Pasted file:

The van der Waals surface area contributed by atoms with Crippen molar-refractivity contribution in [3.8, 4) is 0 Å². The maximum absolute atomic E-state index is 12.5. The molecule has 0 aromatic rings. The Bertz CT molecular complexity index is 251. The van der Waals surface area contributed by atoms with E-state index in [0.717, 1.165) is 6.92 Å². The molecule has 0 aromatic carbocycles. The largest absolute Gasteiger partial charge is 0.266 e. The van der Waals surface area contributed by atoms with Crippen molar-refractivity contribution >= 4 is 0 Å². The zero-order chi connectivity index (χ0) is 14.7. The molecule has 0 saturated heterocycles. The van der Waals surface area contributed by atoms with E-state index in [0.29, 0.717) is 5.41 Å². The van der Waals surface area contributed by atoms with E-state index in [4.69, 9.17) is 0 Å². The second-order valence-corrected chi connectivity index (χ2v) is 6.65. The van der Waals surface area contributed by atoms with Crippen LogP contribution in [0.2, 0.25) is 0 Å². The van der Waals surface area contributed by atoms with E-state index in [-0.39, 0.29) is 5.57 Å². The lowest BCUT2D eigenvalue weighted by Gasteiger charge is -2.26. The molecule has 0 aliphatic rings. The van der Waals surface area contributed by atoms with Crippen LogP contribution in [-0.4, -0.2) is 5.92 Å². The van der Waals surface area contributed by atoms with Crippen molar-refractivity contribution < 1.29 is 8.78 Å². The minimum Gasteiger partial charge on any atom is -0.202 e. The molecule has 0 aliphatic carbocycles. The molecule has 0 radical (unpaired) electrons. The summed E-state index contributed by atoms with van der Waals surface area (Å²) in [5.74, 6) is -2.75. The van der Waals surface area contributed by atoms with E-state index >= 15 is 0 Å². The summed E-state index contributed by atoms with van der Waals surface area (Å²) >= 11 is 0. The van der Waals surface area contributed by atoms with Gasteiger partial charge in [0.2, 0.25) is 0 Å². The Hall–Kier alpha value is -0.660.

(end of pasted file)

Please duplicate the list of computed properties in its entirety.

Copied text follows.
The van der Waals surface area contributed by atoms with Crippen molar-refractivity contribution in [3.8, 4) is 0 Å². The maximum absolute atomic E-state index is 12.5. The molecule has 0 aromatic rings. The Bertz CT molecular complexity index is 251. The van der Waals surface area contributed by atoms with E-state index in [0.717, 1.165) is 6.92 Å². The molecule has 0 aromatic carbocycles. The largest absolute Gasteiger partial charge is 0.266 e. The van der Waals surface area contributed by atoms with Crippen molar-refractivity contribution >= 4 is 0 Å². The zero-order chi connectivity index (χ0) is 14.7. The molecule has 0 saturated heterocycles. The van der Waals surface area contributed by atoms with E-state index in [0.29, 0.717) is 5.41 Å². The van der Waals surface area contributed by atoms with E-state index in [4.69, 9.17) is 0 Å². The second-order valence-corrected chi connectivity index (χ2v) is 6.65. The van der Waals surface area contributed by atoms with Crippen LogP contribution in [0.2, 0.25) is 0 Å². The van der Waals surface area contributed by atoms with E-state index in [-0.39, 0.29) is 5.57 Å². The lowest BCUT2D eigenvalue weighted by Gasteiger charge is -2.26. The molecule has 0 aliphatic rings. The van der Waals surface area contributed by atoms with Crippen LogP contribution in [-0.4, -0.2) is 5.92 Å². The van der Waals surface area contributed by atoms with Crippen molar-refractivity contribution < 1.29 is 8.78 Å². The minimum Gasteiger partial charge on any atom is -0.202 e. The molecule has 0 aliphatic carbocycles. The molecule has 0 radical (unpaired) electrons. The summed E-state index contributed by atoms with van der Waals surface area (Å²) in [5.74, 6) is -2.75. The van der Waals surface area contributed by atoms with E-state index >= 15 is 0 Å². The summed E-state index contributed by atoms with van der Waals surface area (Å²) >= 11 is 0. The van der Waals surface area contributed by atoms with Gasteiger partial charge in [0.2, 0.25) is 0 Å². The Hall–Kier alpha value is -0.660.